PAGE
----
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Commentary

Anarchy, Tyranny, or Freedom?

Tue, December 29, 2020   |   Author: Peter Vogel   |   Volume 27    Issue 52 | Share: Facebook | Twitter   

Which would you choose? No meaningful government, or a government in complete control of your life — or neither? If your response is neither, keep reading. If your response is that a limited, responsible government that respects individual freedoms is what is best, let’s talk….

Canada has historically been a country that made some mistakes in both directions, but not to the extent of many other nations; for this, we can be thankful. Nevertheless, we must not lose sight of the danger that these two extremes pose, or think that Canada is immune.

Consider the analogy of driving down a road with a deep ditch on each side; both are dangerous, not just one. It is necessary to stay on the road between the ditches and be alert at all times. It does not help to jerk the steering wheel hard to avoid one ditch and crash into the other ditch as a result.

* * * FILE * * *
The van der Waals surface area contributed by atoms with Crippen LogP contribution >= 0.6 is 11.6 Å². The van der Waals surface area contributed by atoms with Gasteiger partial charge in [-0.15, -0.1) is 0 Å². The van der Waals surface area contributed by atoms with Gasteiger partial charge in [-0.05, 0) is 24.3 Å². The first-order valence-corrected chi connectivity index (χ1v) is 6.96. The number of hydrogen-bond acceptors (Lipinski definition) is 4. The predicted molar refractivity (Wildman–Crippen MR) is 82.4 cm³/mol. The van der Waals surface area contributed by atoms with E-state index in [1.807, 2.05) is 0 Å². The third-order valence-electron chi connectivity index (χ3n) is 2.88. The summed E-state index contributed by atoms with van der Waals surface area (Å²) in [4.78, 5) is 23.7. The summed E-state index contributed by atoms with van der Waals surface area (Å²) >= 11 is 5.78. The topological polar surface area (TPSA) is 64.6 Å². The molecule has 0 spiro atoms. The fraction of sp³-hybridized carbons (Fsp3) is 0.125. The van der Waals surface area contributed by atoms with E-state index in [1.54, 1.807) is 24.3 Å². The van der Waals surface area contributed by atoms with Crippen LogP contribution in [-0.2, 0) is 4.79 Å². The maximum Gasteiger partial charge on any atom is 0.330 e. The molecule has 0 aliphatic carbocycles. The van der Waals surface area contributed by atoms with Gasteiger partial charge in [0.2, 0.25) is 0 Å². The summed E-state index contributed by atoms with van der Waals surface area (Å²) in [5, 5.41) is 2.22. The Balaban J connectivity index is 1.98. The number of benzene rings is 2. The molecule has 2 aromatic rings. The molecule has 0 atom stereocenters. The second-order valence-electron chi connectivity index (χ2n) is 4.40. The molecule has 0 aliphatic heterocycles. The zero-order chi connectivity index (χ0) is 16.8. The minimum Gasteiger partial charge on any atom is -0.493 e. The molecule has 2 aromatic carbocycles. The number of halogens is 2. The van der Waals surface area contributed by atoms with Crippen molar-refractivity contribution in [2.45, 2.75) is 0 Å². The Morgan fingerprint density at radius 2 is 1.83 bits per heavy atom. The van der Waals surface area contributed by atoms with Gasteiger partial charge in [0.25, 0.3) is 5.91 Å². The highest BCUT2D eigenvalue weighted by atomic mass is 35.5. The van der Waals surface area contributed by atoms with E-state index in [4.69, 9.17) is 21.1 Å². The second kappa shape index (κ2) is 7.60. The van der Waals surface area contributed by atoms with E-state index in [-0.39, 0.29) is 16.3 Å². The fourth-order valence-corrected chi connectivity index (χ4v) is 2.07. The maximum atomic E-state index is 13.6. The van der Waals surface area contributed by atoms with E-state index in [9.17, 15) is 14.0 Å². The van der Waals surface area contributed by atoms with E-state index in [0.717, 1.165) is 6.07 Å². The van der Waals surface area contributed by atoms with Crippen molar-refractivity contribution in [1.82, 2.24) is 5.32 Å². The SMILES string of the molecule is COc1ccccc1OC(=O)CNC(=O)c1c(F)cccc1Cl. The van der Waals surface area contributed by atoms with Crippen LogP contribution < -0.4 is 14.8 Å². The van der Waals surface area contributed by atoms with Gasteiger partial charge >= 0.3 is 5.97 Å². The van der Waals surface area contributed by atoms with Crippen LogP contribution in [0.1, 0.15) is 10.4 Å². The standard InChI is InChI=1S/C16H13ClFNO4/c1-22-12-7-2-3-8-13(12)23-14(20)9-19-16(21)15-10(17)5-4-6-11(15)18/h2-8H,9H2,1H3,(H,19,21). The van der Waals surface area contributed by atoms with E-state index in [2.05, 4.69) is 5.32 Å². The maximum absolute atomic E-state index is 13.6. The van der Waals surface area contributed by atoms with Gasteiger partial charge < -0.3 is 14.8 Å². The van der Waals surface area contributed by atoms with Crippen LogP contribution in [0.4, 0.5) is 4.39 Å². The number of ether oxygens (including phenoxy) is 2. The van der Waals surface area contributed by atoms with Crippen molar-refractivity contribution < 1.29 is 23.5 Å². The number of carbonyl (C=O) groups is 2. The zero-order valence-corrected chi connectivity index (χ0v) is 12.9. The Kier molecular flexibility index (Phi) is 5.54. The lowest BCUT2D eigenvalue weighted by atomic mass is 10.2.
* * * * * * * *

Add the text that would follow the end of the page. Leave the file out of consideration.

In the course of 2020, there were many instances of both anarchy and tyranny in Canada, and while neither mindset claimed a complete victory, gains were made and losses were suffered by those who believe in responsible, limited government and individual freedom.

Some will immediately point to government edicts on mask-wearing as a sure sign of totalitarian intrusion, but others will see this as being a “small thing” to do to (hopefully) help others. That might be an eye-catching issue, but let’s dig a little deeper. Canada’s levels of governments were designed to balance each other by having separate areas of responsibility and jurisdiction. These areas of jurisdiction have some overlap, but are supposed to remain separate — even in a state of emergency (though if a federal state of emergency were to be called, the “nuclear approach”, these lines would be blurred).